Hey there! I’m back in Michigan after a whirlwind weekend in southern California, for a family wedding.
My brother and I flew to Los Angeles Thursday night to meet our parents, who had already been there on vacation for a week. We spent Friday touring Hollywood and the surrounding areas and I literally teared up multiple times, because I am SUCH A HUGE FILM GEEK (if my Screen Arts & Cultures minor doesn’t give that away) and I’ve been dreaming about Hollywood for forever.
Friday night, we drove to Downtown Disney (outside Disneyland), where we watched the fireworks, toured the shops, and ate SO MUCH FOOD.
Saturday was the day of the wedding! We spent the morning at a beach in the San Diego area, where El Nino (aka: Really Big Storm of Doom) was rolling in. We watched a surf competition, binged on homemade ice cream, and got thoroughly soaked.
This photo is not in greyscale. It literally looked like that.
Then, Saturday afternoon and evening: the wedding! One of my cousins was getting married. Everyone looked gorgeous, the venue was beautiful, and one of the appetizers was mini grilled cheeses dipped in tomato soup. (Basically: best wedding ever.)
Sunday we hung out with relatives, explored the coastline a little more, and continued to eat way too much food.
Then, Monday we flew back to the frigid tundra that is Michigan. (Lol jk it is literally in the fifties today thanx global warming)
Aaand yeah. That’s what I’ve been up to. (Sorry this part of the post got so long!)
This week’s Wordy Wednesday is a writing process post.
So, I’m currently in three literature classes. (If you’ll recall, I was planning on dropping one–or, you know, two–but that didn’t end up happening because they’re all fantastic.) One of these classes is spy fiction.
So far we’ve been focusing a lot on the early history of the genre (nineteenth and very early twentieth century stuff), but this week we started moving into the more modern spy novel, with The 39 Steps.
I love spy stuff. All of my novels so far have been mysteries/thrillers, and three out of five of them are explicitly spy stories. (The one I’m working on right now isn’t an outright spy novel, but draws heavily from the genre.) So when my instructor started talking today about the heroic amateur trope, I was in Thriller Writer Heaven.
The heroic amateur is essentially a vigilante. The “ordinary” character who sees that something is wrong and decides to take matters into his or her own hands in order to fix it. It’s someone acting without orders, generally breaking the law in “minor” ways in order to fix the larger issue, and going up against both the law and the villain in order to save the day. (Basically: think more Jason Bourne than James Bond.)
These are all pretty obvious characteristics, all of which I’ve used heavily in my own writing when utilizing the heroic amateur trope. However, my prof had a few others he’d picked up on as well. So, without further ado: Characteristics of the Heroic Amateur Trope.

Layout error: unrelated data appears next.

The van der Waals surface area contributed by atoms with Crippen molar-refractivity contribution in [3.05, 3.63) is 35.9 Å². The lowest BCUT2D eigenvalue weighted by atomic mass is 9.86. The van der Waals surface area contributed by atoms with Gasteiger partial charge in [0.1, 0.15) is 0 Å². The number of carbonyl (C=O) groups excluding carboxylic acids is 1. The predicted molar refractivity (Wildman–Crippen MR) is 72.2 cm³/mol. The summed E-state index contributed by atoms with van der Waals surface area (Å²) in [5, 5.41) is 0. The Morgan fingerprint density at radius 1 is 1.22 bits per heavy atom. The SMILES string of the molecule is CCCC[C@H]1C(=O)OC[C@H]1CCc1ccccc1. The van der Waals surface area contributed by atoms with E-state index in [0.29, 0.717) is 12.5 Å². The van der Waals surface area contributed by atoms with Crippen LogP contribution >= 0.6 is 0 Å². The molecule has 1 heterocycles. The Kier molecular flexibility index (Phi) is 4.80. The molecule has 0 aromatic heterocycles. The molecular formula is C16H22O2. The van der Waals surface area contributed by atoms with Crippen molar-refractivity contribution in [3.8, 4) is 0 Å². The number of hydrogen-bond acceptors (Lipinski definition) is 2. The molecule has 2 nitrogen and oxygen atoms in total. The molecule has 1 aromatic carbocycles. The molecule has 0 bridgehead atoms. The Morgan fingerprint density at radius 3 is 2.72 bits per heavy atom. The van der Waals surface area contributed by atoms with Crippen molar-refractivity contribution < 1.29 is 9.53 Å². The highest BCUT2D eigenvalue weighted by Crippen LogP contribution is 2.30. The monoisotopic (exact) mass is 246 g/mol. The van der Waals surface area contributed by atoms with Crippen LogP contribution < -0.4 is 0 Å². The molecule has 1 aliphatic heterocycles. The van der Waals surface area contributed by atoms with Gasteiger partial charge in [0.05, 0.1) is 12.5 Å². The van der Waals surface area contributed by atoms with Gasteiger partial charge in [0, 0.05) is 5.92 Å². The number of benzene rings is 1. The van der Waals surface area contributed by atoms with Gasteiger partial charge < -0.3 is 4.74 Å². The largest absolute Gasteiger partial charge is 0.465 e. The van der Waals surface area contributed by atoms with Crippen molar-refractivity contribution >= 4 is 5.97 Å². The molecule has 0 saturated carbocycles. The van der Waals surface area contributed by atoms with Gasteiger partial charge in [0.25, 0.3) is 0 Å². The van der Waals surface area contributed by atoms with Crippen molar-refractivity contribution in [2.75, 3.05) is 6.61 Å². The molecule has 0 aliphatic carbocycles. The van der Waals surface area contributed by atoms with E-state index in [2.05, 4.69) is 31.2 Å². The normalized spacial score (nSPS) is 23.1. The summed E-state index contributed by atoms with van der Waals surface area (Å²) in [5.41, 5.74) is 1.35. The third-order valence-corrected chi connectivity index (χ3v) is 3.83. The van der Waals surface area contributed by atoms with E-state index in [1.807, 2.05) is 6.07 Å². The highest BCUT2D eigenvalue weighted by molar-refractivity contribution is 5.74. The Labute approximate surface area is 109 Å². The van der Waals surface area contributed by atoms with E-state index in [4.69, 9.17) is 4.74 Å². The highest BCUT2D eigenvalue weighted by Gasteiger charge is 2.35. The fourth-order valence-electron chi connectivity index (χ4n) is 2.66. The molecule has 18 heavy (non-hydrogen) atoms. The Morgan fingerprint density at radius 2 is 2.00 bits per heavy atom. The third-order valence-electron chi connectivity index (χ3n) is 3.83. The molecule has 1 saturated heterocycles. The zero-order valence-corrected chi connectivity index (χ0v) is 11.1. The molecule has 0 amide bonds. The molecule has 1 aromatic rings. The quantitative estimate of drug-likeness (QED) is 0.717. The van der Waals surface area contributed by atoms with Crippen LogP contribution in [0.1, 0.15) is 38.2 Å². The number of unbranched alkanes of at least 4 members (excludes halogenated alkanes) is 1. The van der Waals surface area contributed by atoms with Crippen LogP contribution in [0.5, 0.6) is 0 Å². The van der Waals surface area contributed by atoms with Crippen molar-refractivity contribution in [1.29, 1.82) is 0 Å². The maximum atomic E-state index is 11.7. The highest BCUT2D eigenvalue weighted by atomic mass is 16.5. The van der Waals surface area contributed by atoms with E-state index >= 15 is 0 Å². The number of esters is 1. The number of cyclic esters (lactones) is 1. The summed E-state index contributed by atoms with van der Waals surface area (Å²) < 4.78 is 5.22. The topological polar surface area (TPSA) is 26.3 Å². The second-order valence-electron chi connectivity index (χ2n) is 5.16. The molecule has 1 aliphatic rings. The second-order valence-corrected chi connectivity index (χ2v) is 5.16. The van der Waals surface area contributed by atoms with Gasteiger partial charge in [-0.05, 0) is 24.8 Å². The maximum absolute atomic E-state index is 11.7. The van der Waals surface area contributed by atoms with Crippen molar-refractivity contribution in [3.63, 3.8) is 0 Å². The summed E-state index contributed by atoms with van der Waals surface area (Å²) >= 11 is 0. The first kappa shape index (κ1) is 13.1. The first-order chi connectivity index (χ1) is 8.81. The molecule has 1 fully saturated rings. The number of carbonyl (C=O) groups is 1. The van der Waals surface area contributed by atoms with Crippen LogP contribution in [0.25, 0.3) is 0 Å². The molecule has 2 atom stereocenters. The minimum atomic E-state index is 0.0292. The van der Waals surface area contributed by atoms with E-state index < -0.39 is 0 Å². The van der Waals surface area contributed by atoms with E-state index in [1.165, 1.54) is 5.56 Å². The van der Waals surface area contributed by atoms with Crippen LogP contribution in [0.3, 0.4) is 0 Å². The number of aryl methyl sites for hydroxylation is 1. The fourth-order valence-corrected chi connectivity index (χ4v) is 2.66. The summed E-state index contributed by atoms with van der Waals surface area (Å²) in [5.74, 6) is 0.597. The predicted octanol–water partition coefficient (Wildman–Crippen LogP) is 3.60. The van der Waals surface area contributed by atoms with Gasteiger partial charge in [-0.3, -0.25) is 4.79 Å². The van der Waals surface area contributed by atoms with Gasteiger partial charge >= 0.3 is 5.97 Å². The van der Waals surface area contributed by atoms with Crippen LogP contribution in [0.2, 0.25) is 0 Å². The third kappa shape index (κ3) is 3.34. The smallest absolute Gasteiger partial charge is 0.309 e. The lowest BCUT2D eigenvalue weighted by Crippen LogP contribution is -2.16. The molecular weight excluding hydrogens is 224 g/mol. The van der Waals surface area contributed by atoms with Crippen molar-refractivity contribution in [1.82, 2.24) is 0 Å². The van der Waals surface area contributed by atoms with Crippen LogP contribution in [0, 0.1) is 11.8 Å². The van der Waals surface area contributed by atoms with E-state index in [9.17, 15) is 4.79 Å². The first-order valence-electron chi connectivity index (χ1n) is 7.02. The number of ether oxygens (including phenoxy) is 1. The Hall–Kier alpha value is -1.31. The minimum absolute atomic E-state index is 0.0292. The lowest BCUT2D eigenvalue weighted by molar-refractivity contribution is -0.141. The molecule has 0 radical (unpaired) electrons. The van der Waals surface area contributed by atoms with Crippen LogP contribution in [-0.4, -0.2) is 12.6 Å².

Whether this means the character knows people in high places or is filthy rich (or both), the heroic amateur is able to do what s/he does because s/he has more resources than the average person. (Hence the “ordinary”–you know, in quotation marks–above.) Because the heroic amateur isn’t a member of an official spy network, s/he has to rely on his/her own resources in order to get the job done, from weasling information out of powerful allies to being able to pay for all the gadgets and traveling saving the world requires.
Batman is a wonderful example of this one. He’s both mega wealthy and knows all of the most powerful people in Gotham City, which makes it easy for him to piece mysteries together and to get his hands on the gear that allows him to be, well, Batman.
Working with the Law (to an Extent)
The heroic amateur tends to break a lot of laws in getting the job done. This is one of the most attractive traits of this character (the fact the s/he is above the law and thus can do things that those who do have to abide by laws–like the police–can’t do). There’s a lot of freedom and fun involved with this.
However, again: this character’s M.O is LITERALLY DOING ILLEGAL STUFF. No matter how talented a spy/vigilante/whatever the heroic amateur is, s/he still has to face the law at some point. (But obviously this character can’t go to jail because, like, that’s not a satisfying ending, right?) So this character has some sort of connection with the law enforcement. Maybe he befriends someone in the police (like Batman) or is someone in the police (like the Flash) or understands the law well enough to know all the loopholes (like Daredevil). Other good examples of this weird relationship: Taken, National Treasure, Sherlock Holmes.
Still, this relationship will always be full of tension. It’s a constant push and pull of the law enforcement being grateful that the heroic amateur is getting stuff done, but also being upset that the heroic amateur is doing illegal things and feeling obligated to bring him/her in. The law enforcement people are willing to work with the heroic amateur while everything’s going right, but they’ll stop supporting this person the moment things start going wrong.
Set Up as Foil to Villain
This is also such an important one. While protagonists are generally portrayed as foils to antagonists (basically: two sides of the same coin), this is especially brought into focus with the heroic amateur. Because the hero breaks laws (aka: does bad things) him/herself, it’s the author’s job to really showcase how the villain is a worse person in order for the audience to root for the protagonist.
So if the hero kills people (a la Jason Bourne), the villain has to kill more people, more maliciously. If the hero manipulates people (a la Jessica Jones), the villain has to be so, so, so much worse. Everything is set up as a comparison. Everything is set up in shades of grey.